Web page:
We sat and sort of chatted. I commented that I had intended to bring my manicure set and one worker handed me a couple pair of nail clippers so we talked while I did his fingernails. That was good as he doesn't like to have it done and I think will be least troublesome if I do that. Then I left. I'd brought a crispy candy bar-like thing and I gave him half of it as I left, so he seemed contented. I told him I'd return since I had a care meeting with the nursing supervisor and the social worker.

After the meeting was over, I went back; he was in the same chair. We went for a walk in the outside courtyard and although it was warm the humidity was low and it was breezey. We just walked around and around and over and through and between. He complimented me on what a good job I'd done with all the bushes and flowers.
A couple of times I asked if he was getting tired as I was (getting tired of it); he wasn't so we walked for probably 30 minutes. He just talks and rambles; a couple of times he came back to mention that he doesn't have any money but he couldn't give me a reason why he needed any. He also said he didn't have a car which was probably good since he can't drive. It's stuff like that.

Mostly it's being a comforting presence to him, being sure he knows he is loved. He was glad I was there; no problems when I said I needed to leave. We walked back to Aspen and I gave him the other half of the cookie/bar. Kissed him good by and left.

Saturday, June 4, 2011

The first visit

Waiting for two weeks after placement was incredibly difficult, but finally I made it and the time came when I could go see him. I worried that he would be angry or resentful or that he would beg me to take him home. That's because I still think of the other Bob, not the man before me.

I held his hand -- making a physical connection -- and we sat and chatted, sort of. I brought up old funny stories, some of which he remembered and we relived. He refers to "being in this place" and said he'd worried about some of his friends; I was able to reassure him that I am taking care of everything and everyone. He seemed glad. He was very pleased when I said everyone thought of him and sent their love; he gave a big smile, the only one I think. He talked about Lily, our granddaughter, a lot and told me several times that she had been born in Scotland. He said he didn't know that Amy was going to have a baby.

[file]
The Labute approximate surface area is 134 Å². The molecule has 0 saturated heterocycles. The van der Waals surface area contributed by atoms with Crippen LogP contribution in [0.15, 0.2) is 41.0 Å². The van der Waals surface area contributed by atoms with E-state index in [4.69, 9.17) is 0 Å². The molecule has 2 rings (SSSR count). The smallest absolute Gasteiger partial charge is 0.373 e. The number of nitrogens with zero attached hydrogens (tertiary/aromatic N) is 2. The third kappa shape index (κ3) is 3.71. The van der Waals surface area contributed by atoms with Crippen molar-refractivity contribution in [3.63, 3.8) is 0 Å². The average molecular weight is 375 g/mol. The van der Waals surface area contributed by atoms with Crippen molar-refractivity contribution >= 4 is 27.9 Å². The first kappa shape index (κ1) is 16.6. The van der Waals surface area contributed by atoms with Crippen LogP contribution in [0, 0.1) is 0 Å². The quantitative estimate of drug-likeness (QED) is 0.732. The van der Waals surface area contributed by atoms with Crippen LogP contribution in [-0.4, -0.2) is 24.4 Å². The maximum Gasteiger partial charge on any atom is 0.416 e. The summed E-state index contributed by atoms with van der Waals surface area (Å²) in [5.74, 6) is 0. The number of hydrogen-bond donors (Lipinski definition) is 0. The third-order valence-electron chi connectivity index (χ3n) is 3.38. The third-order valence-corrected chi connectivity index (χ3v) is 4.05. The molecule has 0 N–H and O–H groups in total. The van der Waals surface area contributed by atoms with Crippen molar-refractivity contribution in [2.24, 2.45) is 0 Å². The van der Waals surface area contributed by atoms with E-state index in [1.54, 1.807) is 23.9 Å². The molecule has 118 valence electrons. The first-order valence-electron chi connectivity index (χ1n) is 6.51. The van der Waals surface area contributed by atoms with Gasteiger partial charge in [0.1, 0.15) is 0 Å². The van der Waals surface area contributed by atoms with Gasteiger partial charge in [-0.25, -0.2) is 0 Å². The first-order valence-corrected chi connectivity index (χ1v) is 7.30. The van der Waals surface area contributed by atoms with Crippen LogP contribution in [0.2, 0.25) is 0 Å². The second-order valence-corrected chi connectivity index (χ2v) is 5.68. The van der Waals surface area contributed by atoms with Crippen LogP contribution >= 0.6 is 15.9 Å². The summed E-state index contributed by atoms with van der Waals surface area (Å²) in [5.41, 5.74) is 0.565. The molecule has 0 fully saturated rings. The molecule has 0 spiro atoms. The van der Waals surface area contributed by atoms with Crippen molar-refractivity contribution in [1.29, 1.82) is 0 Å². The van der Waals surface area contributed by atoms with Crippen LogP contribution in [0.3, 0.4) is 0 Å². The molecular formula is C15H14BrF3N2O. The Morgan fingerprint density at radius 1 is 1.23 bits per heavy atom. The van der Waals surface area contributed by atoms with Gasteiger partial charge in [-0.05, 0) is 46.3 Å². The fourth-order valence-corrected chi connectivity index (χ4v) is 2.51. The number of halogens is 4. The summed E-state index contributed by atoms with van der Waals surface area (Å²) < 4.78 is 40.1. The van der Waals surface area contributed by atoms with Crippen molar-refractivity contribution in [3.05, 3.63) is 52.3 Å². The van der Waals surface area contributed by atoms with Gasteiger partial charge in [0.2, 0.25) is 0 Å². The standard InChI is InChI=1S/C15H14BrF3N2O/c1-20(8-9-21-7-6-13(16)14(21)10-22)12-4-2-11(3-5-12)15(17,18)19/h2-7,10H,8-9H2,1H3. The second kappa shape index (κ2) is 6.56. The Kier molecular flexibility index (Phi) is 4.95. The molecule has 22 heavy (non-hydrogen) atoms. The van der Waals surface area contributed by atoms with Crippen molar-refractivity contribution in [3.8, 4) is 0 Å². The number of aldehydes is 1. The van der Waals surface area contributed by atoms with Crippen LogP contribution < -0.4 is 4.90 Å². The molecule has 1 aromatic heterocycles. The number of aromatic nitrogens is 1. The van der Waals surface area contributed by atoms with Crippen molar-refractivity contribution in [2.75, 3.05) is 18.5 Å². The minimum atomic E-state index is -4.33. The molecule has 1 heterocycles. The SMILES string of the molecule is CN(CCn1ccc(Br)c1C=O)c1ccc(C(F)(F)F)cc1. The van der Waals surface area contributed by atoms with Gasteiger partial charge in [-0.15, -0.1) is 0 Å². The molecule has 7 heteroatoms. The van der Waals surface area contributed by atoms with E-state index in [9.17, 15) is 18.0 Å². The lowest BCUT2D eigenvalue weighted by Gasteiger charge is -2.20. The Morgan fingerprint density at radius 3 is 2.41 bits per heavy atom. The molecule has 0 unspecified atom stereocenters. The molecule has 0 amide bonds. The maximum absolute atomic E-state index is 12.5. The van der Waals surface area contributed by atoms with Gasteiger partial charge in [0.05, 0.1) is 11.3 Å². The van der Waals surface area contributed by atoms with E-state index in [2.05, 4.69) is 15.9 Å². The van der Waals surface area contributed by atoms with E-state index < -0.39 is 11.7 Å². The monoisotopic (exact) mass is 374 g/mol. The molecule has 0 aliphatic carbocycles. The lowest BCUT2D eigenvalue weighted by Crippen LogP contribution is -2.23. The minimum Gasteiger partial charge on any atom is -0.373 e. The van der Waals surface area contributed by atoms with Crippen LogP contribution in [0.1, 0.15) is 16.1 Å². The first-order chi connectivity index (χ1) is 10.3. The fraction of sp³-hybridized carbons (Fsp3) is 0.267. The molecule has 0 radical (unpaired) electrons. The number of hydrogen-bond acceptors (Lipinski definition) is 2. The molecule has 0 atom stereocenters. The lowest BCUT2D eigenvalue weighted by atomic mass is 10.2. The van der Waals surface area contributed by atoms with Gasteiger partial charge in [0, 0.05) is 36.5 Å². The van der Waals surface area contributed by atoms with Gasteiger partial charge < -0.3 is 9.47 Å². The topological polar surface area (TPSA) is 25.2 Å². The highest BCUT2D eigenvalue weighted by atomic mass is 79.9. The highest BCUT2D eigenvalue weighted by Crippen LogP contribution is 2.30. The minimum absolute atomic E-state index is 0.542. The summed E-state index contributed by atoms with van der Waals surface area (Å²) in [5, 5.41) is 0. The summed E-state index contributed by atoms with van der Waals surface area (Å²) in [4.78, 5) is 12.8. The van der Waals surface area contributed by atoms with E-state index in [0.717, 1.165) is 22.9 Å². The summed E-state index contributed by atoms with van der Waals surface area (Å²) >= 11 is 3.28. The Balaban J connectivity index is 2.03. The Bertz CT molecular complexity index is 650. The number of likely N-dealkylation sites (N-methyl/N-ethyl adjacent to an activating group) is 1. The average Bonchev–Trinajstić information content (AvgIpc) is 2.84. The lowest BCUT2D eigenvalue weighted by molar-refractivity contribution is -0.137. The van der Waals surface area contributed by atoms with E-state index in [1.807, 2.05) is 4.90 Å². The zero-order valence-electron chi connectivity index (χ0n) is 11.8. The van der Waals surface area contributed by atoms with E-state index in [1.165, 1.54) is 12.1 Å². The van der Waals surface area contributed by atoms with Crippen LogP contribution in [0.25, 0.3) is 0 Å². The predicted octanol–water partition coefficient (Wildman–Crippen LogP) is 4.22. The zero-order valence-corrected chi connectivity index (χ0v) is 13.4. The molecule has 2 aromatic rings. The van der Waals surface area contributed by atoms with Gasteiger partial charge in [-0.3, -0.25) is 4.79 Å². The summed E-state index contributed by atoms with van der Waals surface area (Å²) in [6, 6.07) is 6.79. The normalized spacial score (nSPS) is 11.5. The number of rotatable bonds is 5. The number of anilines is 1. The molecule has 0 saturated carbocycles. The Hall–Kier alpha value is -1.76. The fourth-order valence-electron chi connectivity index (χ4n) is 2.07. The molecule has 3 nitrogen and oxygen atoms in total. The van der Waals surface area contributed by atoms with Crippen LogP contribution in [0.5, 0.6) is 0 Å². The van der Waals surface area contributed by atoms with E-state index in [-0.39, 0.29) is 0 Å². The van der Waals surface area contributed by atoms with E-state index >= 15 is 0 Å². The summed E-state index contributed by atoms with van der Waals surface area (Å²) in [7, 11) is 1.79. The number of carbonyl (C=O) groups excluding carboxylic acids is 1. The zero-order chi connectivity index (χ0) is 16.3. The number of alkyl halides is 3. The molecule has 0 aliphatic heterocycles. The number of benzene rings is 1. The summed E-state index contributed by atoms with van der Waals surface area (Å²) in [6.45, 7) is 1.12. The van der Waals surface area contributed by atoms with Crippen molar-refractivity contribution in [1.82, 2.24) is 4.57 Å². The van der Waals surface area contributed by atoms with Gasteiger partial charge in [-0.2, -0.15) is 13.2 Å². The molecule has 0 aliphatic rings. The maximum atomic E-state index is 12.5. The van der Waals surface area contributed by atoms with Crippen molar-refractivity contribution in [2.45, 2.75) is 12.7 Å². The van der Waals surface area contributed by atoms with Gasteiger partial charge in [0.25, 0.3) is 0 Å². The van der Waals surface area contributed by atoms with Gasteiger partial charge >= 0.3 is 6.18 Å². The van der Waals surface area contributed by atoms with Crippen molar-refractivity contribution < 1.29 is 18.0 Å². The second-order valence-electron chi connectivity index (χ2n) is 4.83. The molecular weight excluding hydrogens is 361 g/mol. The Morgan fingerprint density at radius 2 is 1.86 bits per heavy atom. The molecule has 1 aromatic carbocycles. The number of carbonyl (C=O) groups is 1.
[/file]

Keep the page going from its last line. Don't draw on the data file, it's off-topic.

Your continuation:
He seemed relieved to see me at first -- like he used to be sometimes when I came in late to pick him up from daycare. He was pleased when I told him I'd bring Lily to see him but that it would be a while. He told me she lives a long way away. When I told him I would be back to see him, he just nodded -- no affect. I wasn't sure he even knew who I was, but the social worker said she was certain he did.

I stayed about 30 minutes and by then they were getting stuff set up for lunch. I told him I had to go and it was lunch time for him; he said, "Good. I'm hungry." As I left, he was still sitting in the same chair, sort of motionless.

Friday, June 3, 2011

Time Passes ...

... and we heal or adjust or accept.
Bob's been at the care center for two and a half weeks now. I survived the two week - no visit as recommended by the facility. I try to honor professionals; they've had the experience. The social worker was fabulous; quickly emailing with updates and answers to my questions. (He was always doing "as well as could be expected" but did need the anti-anxiety med for the first couple of evenings -- me too!)
I am so fortunate that Bob attended daycare for over a year at this same place since he and I were both familiar with lots of the people; can't imagine trusting through this otherwise. The wonderful angel who runs the daycare has continued to stop in and visit him daily during the week, giving him his kisses and hugs, chatting with him during breakfast, and then emailing me about how he's doing.
Both of us are making the changes we've needed to make; I guess.